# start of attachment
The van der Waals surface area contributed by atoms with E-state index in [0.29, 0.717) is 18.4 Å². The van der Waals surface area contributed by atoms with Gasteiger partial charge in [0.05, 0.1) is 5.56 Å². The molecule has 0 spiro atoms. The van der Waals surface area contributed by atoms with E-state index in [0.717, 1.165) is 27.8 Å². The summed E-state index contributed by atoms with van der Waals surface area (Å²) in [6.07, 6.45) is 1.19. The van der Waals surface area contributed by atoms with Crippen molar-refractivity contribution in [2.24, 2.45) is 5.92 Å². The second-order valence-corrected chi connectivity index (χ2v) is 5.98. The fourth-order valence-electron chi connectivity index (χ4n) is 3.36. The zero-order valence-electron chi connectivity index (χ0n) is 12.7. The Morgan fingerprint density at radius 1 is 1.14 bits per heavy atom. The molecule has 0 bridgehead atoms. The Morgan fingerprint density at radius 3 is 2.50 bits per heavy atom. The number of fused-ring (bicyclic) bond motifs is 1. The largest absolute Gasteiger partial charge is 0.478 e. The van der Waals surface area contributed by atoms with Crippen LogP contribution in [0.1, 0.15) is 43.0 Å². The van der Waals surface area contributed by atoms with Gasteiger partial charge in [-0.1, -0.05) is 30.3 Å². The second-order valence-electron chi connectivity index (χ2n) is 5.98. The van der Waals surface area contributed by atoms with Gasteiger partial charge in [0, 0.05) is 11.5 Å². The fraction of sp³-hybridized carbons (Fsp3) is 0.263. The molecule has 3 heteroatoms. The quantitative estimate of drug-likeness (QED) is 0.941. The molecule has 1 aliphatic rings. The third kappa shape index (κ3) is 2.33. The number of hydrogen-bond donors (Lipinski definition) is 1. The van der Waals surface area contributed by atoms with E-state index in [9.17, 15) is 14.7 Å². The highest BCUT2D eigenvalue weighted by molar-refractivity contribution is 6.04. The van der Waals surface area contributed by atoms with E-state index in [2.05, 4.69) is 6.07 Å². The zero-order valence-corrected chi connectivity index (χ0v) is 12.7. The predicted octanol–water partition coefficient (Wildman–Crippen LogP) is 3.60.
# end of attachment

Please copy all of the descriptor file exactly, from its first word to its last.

The van der Waals surface area contributed by atoms with E-state index in [0.29, 0.717) is 18.4 Å². The van der Waals surface area contributed by atoms with Gasteiger partial charge in [0.05, 0.1) is 5.56 Å². The molecule has 0 spiro atoms. The van der Waals surface area contributed by atoms with E-state index in [0.717, 1.165) is 27.8 Å². The summed E-state index contributed by atoms with van der Waals surface area (Å²) in [6.07, 6.45) is 1.19. The van der Waals surface area contributed by atoms with Crippen molar-refractivity contribution in [2.24, 2.45) is 5.92 Å². The second-order valence-corrected chi connectivity index (χ2v) is 5.98. The fourth-order valence-electron chi connectivity index (χ4n) is 3.36. The zero-order valence-electron chi connectivity index (χ0n) is 12.7. The Morgan fingerprint density at radius 1 is 1.14 bits per heavy atom. The molecule has 0 bridgehead atoms. The Morgan fingerprint density at radius 3 is 2.50 bits per heavy atom. The number of fused-ring (bicyclic) bond motifs is 1. The largest absolute Gasteiger partial charge is 0.478 e. The van der Waals surface area contributed by atoms with Crippen LogP contribution in [0.1, 0.15) is 43.0 Å². The van der Waals surface area contributed by atoms with Gasteiger partial charge in [-0.1, -0.05) is 30.3 Å². The second-order valence-electron chi connectivity index (χ2n) is 5.98. The van der Waals surface area contributed by atoms with Gasteiger partial charge in [0, 0.05) is 11.5 Å². The fraction of sp³-hybridized carbons (Fsp3) is 0.263. The molecule has 3 heteroatoms. The quantitative estimate of drug-likeness (QED) is 0.941. The molecule has 1 aliphatic rings. The third kappa shape index (κ3) is 2.33. The number of hydrogen-bond donors (Lipinski definition) is 1. The van der Waals surface area contributed by atoms with E-state index in [9.17, 15) is 14.7 Å². The highest BCUT2D eigenvalue weighted by molar-refractivity contribution is 6.04. The van der Waals surface area contributed by atoms with E-state index in [2.05, 4.69) is 6.07 Å². The zero-order valence-corrected chi connectivity index (χ0v) is 12.7. The predicted octanol–water partition coefficient (Wildman–Crippen LogP) is 3.60.